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November 12, 2009 | JERRY CROWE
Kareem Abdul-Jabbar's revelation that he has been diagnosed with leukemia brought to mind the shocking 1991 announcement by Magic Johnson that he was HIV positive. . . . Jim Murray , noting that "HIV may have picked on the wrong guy," wrote that Johnson had a chance to enlighten the world. . . . Speculated the columnist, "Magic may be winning something far more important than a Final Four, an NBA championship, a player of the year. Magic may be winning for a whole generation.
November 12, 2009 | Broderick Turner
The Lakers have had some of the best centers the NBA has even seen. It started in Minneapolis with George Mikan and continued on in Los Angeles with Wilt Chamberlain, Kareem Abdul-Jabbar and Shaquille O'Neal. Three of them are in the NBA Hall of Fame and the fourth, O'Neal, will be selected when his career is over. As we mark the Lakers being in Los Angeles for 50 seasons, the team's best all-time center has to go to Abdul-Jabbar. That's no offense to the others. It's just that Abdul-Jabbar stood out more during his tenure in Los Angeles.
November 11, 2009 | Mike Bresnahan
As if a leukemia diagnosis wasn't enough, Kareem Abdul-Jabbar had another internal battle on his hands. Whom should he tell? The intensely private Abdul-Jabbar found out last December that he had a rare form of leukemia, though he shared it with only the smallest of circles. He waited five months before telling Lakers Coach Phil Jackson that he had Philadelphia chromosome-positive chronic myeloid leukemia, Jackson said Tuesday. The disease is a cancer of the blood and bone marrow that produces cancerous blood cells.
November 10, 2009 | Broderick Turner
NBA Hall of Famer Kareem Abdul-Jabbar has a rare form of leukemia, but the Lakers legend says his long-term prognosis is very good. Abdul-Jabbar, 62, revealed during an interview Monday that he has Philadelphia chromosome-positive chronic myeloid leukemia, a cancer of the blood and bone marrow that produces cancerous blood cells. The disease was diagnosed in December. But Abdul-Jabbar said his condition can be managed by taking oral medication daily, seeing his specialist every other month and getting his blood analyzed regularly.
June 2, 2008 | Steve Springer, Times Staff Writer
The routine is well-established. The media mob, armed with cameras, tripods, tape recorders and, yes, even some old-fashioned notepads, gathers in a small room leading to the Lakers' practice court at the team's El Segundo training facility. Like bulls in a pen waiting to charge, they are poised for the moment when John Black, the team's public relations director, swings open the door and turns them loose.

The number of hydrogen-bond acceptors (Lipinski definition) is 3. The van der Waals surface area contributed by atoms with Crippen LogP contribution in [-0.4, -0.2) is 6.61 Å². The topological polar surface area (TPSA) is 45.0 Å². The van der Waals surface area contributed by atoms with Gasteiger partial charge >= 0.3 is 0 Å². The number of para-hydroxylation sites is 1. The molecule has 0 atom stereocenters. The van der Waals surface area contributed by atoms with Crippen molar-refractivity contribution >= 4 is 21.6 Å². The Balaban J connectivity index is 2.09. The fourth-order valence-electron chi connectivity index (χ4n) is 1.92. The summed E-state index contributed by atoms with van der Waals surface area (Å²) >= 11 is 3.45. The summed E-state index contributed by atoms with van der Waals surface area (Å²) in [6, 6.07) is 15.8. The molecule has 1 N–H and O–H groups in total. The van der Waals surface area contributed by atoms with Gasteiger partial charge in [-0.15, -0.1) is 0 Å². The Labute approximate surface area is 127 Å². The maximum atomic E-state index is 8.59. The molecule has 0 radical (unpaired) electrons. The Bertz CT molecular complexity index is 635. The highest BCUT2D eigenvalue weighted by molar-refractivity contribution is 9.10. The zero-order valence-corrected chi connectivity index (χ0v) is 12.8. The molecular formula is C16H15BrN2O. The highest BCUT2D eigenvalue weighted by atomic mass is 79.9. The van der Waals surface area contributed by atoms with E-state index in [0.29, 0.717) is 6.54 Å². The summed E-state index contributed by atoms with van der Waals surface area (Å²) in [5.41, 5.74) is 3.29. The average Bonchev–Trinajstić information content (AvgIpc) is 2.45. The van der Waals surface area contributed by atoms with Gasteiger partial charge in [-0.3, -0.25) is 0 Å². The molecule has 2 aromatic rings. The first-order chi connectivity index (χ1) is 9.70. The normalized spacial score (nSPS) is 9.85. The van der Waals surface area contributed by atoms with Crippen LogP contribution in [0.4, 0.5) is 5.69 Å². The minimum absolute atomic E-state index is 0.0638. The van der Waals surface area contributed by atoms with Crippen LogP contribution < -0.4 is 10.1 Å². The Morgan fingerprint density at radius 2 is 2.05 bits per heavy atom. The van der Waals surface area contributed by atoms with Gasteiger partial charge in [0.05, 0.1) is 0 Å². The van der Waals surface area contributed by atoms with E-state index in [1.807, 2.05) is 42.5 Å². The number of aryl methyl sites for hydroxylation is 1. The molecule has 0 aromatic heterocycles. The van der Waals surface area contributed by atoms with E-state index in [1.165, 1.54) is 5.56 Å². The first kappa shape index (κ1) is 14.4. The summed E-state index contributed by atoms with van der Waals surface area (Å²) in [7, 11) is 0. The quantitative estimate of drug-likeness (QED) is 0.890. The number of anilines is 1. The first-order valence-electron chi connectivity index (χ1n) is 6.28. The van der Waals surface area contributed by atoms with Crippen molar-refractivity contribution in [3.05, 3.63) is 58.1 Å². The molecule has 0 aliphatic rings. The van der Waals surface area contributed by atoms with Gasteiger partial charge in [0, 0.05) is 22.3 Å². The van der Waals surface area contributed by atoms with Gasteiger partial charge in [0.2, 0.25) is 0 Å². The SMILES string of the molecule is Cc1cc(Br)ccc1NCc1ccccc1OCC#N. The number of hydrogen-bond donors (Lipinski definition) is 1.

May 5, 2008 | Kareem Abdul-Jabbar, Special to The Times
In 1968 I was a 20-year-old college junior whose basketball success had made me famous. I'd been honored as most outstanding player in the NCAA tournament, named the U.S. Basketball Writers Assn. player of the year, and played the "game of the century" against the Houston Cougars at the Astrodome. So it wasn't surprising that I was invited to try out for the Olympic basketball team to represent the U.S. in the 1968 Olympics in Mexico City.
January 29, 2008 | Bill Dwyre
Our image of Kareem Abdul-Jabbar, although a good one, is outdated. We still have him frozen in mid-skyhook, his No. 33 as memorable as the grace of his shooting motion. The current image should be of a still-shy man, now 60 years old, hunched over a computer keyboard, pulling words from a mind that has long played second fiddle to a 7-foot-2 body and a pro basketball career that will never be replicated. The leading scorer in the history of the National Basketball Assn.
February 13, 2007 | Carmela Ciuraru, Special to The Times
HAD his ambition to become a professional basketball player not panned out, Kareem Abdul-Jabbar says, he would have been a history teacher instead. His passion for African American history in particular inspired his latest book, "On the Shoulders of Giants," borrowing from the Isaac Newton quote crediting those who inspired him.
September 2, 2006 | Richard Cromelin, Times Staff Writer
One thing about the Red Hot Chili Peppers' hometown concerts -- wherever they may be, there's usually a story. At a 2005 benefit performance at the Greek Theatre, the band's bassist Flea took a moment to reminisce about sneaking into shows and graduating from high school at the outdoor venue. And on Thursday at the Forum, he recalled his mother bringing him to see then Lakers star Kareem Abdul-Jabbar play basketball at the Inglewood arena.
July 28, 2006 | H.G. Reza, Times Staff Writer
A Buena Park man jailed for two years because of his alleged ties to terrorism was ordered freed Thursday by a federal judge in Los Angeles who rejected the government's argument that he was a national security threat. The order came two years to the day after Abdel Jabbar Hamdan was arrested and incarcerated in the immigration detention facility at Terminal Island. The Palestinian father of six U.S.
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